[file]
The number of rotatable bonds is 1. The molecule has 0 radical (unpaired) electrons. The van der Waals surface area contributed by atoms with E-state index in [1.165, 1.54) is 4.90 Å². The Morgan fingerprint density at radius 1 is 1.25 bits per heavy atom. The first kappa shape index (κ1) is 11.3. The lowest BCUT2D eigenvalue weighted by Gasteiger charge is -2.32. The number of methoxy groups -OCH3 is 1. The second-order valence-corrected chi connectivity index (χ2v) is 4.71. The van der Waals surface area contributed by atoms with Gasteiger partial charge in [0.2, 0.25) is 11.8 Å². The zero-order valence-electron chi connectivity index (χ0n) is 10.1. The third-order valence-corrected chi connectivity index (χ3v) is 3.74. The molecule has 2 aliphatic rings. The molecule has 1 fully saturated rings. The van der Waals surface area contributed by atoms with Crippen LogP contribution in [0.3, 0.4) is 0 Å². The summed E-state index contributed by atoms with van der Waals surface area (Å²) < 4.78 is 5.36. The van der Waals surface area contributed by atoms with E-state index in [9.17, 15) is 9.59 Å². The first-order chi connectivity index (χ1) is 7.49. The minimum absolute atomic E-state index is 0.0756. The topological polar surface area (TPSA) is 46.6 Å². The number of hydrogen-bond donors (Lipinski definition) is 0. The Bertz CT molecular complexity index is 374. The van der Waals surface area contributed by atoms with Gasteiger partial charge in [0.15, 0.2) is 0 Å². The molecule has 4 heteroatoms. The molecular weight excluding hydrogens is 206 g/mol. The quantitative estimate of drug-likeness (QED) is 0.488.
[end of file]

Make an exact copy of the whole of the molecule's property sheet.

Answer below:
The number of rotatable bonds is 1. The molecule has 0 radical (unpaired) electrons. The van der Waals surface area contributed by atoms with E-state index in [1.165, 1.54) is 4.90 Å². The Morgan fingerprint density at radius 1 is 1.25 bits per heavy atom. The first kappa shape index (κ1) is 11.3. The lowest BCUT2D eigenvalue weighted by Gasteiger charge is -2.32. The number of methoxy groups -OCH3 is 1. The second-order valence-corrected chi connectivity index (χ2v) is 4.71. The van der Waals surface area contributed by atoms with Gasteiger partial charge in [0.2, 0.25) is 11.8 Å². The zero-order valence-electron chi connectivity index (χ0n) is 10.1. The third-order valence-corrected chi connectivity index (χ3v) is 3.74. The molecule has 2 aliphatic rings. The molecule has 1 fully saturated rings. The van der Waals surface area contributed by atoms with Crippen LogP contribution in [0.3, 0.4) is 0 Å². The summed E-state index contributed by atoms with van der Waals surface area (Å²) < 4.78 is 5.36. The van der Waals surface area contributed by atoms with E-state index in [9.17, 15) is 9.59 Å². The first-order chi connectivity index (χ1) is 7.49. The minimum absolute atomic E-state index is 0.0756. The topological polar surface area (TPSA) is 46.6 Å². The number of hydrogen-bond donors (Lipinski definition) is 0. The Bertz CT molecular complexity index is 374. The van der Waals surface area contributed by atoms with Gasteiger partial charge in [0.15, 0.2) is 0 Å². The molecule has 4 heteroatoms. The molecular weight excluding hydrogens is 206 g/mol. The quantitative estimate of drug-likeness (QED) is 0.488.